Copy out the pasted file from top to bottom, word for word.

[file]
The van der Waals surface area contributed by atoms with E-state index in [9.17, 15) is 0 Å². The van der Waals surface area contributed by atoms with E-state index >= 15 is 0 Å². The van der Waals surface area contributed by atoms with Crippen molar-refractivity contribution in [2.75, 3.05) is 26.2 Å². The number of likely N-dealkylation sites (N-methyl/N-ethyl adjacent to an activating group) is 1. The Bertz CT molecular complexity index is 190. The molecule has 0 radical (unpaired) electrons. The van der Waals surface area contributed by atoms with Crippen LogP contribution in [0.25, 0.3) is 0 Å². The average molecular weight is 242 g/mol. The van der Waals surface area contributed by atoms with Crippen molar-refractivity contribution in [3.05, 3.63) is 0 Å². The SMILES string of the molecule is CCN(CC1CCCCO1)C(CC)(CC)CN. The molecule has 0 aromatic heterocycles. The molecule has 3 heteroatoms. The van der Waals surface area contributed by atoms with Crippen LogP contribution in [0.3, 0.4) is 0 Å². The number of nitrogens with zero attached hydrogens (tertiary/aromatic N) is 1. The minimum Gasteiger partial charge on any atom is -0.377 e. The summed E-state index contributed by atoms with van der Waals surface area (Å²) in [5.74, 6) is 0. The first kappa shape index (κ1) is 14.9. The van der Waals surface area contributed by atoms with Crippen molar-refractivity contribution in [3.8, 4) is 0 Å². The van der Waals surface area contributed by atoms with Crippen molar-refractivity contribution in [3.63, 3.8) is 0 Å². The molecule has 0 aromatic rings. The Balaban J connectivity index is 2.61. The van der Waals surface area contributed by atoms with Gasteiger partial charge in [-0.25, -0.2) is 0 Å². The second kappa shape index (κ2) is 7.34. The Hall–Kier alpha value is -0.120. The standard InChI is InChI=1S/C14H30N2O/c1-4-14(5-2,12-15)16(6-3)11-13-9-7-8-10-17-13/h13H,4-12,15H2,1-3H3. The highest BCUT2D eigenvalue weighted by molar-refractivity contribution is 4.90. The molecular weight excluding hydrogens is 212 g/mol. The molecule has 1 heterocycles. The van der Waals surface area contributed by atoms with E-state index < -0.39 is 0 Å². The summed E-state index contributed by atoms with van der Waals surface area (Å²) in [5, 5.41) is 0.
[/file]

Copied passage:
The van der Waals surface area contributed by atoms with E-state index in [9.17, 15) is 0 Å². The van der Waals surface area contributed by atoms with E-state index >= 15 is 0 Å². The van der Waals surface area contributed by atoms with Crippen molar-refractivity contribution in [2.75, 3.05) is 26.2 Å². The number of likely N-dealkylation sites (N-methyl/N-ethyl adjacent to an activating group) is 1. The Bertz CT molecular complexity index is 190. The molecule has 0 radical (unpaired) electrons. The van der Waals surface area contributed by atoms with Crippen LogP contribution in [0.25, 0.3) is 0 Å². The average molecular weight is 242 g/mol. The van der Waals surface area contributed by atoms with Crippen molar-refractivity contribution in [3.05, 3.63) is 0 Å². The SMILES string of the molecule is CCN(CC1CCCCO1)C(CC)(CC)CN. The molecule has 0 aromatic heterocycles. The molecule has 3 heteroatoms. The van der Waals surface area contributed by atoms with Crippen LogP contribution in [0.3, 0.4) is 0 Å². The number of nitrogens with zero attached hydrogens (tertiary/aromatic N) is 1. The minimum Gasteiger partial charge on any atom is -0.377 e. The summed E-state index contributed by atoms with van der Waals surface area (Å²) in [5.74, 6) is 0. The first kappa shape index (κ1) is 14.9. The van der Waals surface area contributed by atoms with Crippen molar-refractivity contribution in [3.8, 4) is 0 Å². The van der Waals surface area contributed by atoms with Crippen molar-refractivity contribution in [3.63, 3.8) is 0 Å². The molecule has 0 aromatic rings. The Balaban J connectivity index is 2.61. The van der Waals surface area contributed by atoms with Gasteiger partial charge in [-0.25, -0.2) is 0 Å². The second kappa shape index (κ2) is 7.34. The Hall–Kier alpha value is -0.120. The standard InChI is InChI=1S/C14H30N2O/c1-4-14(5-2,12-15)16(6-3)11-13-9-7-8-10-17-13/h13H,4-12,15H2,1-3H3. The highest BCUT2D eigenvalue weighted by molar-refractivity contribution is 4.90. The molecular weight excluding hydrogens is 212 g/mol. The molecule has 1 heterocycles. The van der Waals surface area contributed by atoms with E-state index < -0.39 is 0 Å². The summed E-state index contributed by atoms with van der Waals surface area (Å²) in [5, 5.41) is 0.